Indiana-based artist Tasha Lewis transforms the Conservatory’s gallery with thousands of magnetic cyanotype butterflies printed on cotton fabric. Her blue butterflies hover in mid-air and seem to swarm the space, blurring the connection between the natural and artificial worlds.
Salvation Army’s ‘Adopt-A-Family’ Brightens Holidays
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Families who need help the most this holiday season picked up presents donated to them through the Salvation Army’s Adopt-A-Family program yesterday.
A Salvation Army volunteer rolls a large, plastic cart carrying gifts toward a family waiting to load their car. Some of the presents are already wrapped in colorful Christmas paper.
Susan Sayer’s trunk is filled with diapers and baby toys. Sayer lives in Columbus with her boyfriend and five month old son. She said Christmas would not have been possible this year without the help from others.
“I was homeless for a little bit. I spent probably three weeks in the shelter. I got on my feet real quick and got a job and everything like that; got my apartment. And now everything is going the way it is supposed to be,” Sayer said.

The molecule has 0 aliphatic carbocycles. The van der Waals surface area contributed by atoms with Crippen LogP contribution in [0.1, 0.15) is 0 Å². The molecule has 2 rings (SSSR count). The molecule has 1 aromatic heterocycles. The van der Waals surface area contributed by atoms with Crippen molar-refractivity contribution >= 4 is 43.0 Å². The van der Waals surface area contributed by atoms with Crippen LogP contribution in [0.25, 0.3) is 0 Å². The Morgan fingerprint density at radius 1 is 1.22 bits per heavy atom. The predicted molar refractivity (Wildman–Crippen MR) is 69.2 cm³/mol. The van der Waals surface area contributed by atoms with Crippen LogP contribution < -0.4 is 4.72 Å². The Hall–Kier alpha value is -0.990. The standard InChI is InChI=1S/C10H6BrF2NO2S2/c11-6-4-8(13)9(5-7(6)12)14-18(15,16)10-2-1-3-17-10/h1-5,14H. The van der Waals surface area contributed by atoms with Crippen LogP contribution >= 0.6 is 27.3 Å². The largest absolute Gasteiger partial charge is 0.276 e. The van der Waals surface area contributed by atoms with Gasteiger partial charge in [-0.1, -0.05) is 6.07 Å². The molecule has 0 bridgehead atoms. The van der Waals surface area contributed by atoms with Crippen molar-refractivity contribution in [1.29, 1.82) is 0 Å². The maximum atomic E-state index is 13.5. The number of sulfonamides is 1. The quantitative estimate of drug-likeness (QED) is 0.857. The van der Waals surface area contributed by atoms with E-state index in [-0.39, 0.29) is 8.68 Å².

Local individuals, churches, businesses and schools “adopt” families, like Sayer’s, and fulfill their wish lists. Five-hundred-eighty families received help this year. The Salvation Army’s Kelli Trinoskey said that’s a 16 percent increase compared to last year.
“Maybe just really fell hard on their feet and they need a little leg up. We’ve already helped many of them secure housing or jobs or food through our food pantry. There was just no way could they provide Christmas this year,” she said.
Shawntae Townsel lives on the city’s West Side. Townsel said she and her three small children were at a shelter for part of the year. The program, she said, will help put a few gifts under the tree.
“Baby dolls and coloring books – what my kids like – and cars for my sons. That’s it. It wasn’t really nothing major,” Townsel said.
Another mother is grateful to Salvation Army volunteers who maneuver a second bike into her car’s back seat.
“It’s just a little stuck,” a volunteer said.
“Thank you so much! God bless,” the woman said.